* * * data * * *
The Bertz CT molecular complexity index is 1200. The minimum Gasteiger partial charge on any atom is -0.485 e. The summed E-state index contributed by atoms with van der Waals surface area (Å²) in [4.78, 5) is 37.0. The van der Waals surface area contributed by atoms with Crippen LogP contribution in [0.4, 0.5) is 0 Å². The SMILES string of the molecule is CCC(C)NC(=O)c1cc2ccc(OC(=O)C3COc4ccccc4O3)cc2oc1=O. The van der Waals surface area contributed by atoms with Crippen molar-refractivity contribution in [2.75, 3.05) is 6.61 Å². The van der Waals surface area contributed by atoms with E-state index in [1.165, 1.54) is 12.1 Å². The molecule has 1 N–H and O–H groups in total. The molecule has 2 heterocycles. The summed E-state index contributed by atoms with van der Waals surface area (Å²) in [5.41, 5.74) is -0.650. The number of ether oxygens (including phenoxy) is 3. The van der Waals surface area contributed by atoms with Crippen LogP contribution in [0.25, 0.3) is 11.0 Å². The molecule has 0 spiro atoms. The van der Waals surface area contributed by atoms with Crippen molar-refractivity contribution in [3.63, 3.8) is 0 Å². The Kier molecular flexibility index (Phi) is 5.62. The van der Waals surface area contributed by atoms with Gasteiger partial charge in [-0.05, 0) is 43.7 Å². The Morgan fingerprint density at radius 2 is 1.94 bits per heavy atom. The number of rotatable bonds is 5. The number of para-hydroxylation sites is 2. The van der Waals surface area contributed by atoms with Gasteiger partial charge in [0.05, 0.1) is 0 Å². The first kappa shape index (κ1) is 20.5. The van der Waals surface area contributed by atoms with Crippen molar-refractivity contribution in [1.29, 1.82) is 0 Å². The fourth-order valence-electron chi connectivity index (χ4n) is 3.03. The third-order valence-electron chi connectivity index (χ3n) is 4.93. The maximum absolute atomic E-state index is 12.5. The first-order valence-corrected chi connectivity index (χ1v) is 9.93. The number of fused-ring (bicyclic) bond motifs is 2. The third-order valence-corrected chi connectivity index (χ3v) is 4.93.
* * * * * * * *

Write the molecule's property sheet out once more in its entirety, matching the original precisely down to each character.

The Bertz CT molecular complexity index is 1200. The minimum Gasteiger partial charge on any atom is -0.485 e. The summed E-state index contributed by atoms with van der Waals surface area (Å²) in [4.78, 5) is 37.0. The van der Waals surface area contributed by atoms with Crippen LogP contribution in [0.4, 0.5) is 0 Å². The SMILES string of the molecule is CCC(C)NC(=O)c1cc2ccc(OC(=O)C3COc4ccccc4O3)cc2oc1=O. The van der Waals surface area contributed by atoms with Crippen molar-refractivity contribution in [2.75, 3.05) is 6.61 Å². The van der Waals surface area contributed by atoms with E-state index in [1.165, 1.54) is 12.1 Å². The molecule has 1 N–H and O–H groups in total. The molecule has 2 heterocycles. The summed E-state index contributed by atoms with van der Waals surface area (Å²) in [5.41, 5.74) is -0.650. The number of ether oxygens (including phenoxy) is 3. The van der Waals surface area contributed by atoms with Crippen LogP contribution in [0.25, 0.3) is 11.0 Å². The molecule has 0 spiro atoms. The van der Waals surface area contributed by atoms with Crippen molar-refractivity contribution in [3.63, 3.8) is 0 Å². The Kier molecular flexibility index (Phi) is 5.62. The van der Waals surface area contributed by atoms with Gasteiger partial charge in [-0.05, 0) is 43.7 Å². The Morgan fingerprint density at radius 2 is 1.94 bits per heavy atom. The number of rotatable bonds is 5. The number of para-hydroxylation sites is 2. The van der Waals surface area contributed by atoms with Gasteiger partial charge in [0.05, 0.1) is 0 Å². The first kappa shape index (κ1) is 20.5. The van der Waals surface area contributed by atoms with Crippen molar-refractivity contribution in [1.29, 1.82) is 0 Å². The fourth-order valence-electron chi connectivity index (χ4n) is 3.03. The third-order valence-electron chi connectivity index (χ3n) is 4.93. The maximum absolute atomic E-state index is 12.5. The first-order valence-corrected chi connectivity index (χ1v) is 9.93. The number of fused-ring (bicyclic) bond motifs is 2. The third-order valence-corrected chi connectivity index (χ3v) is 4.93.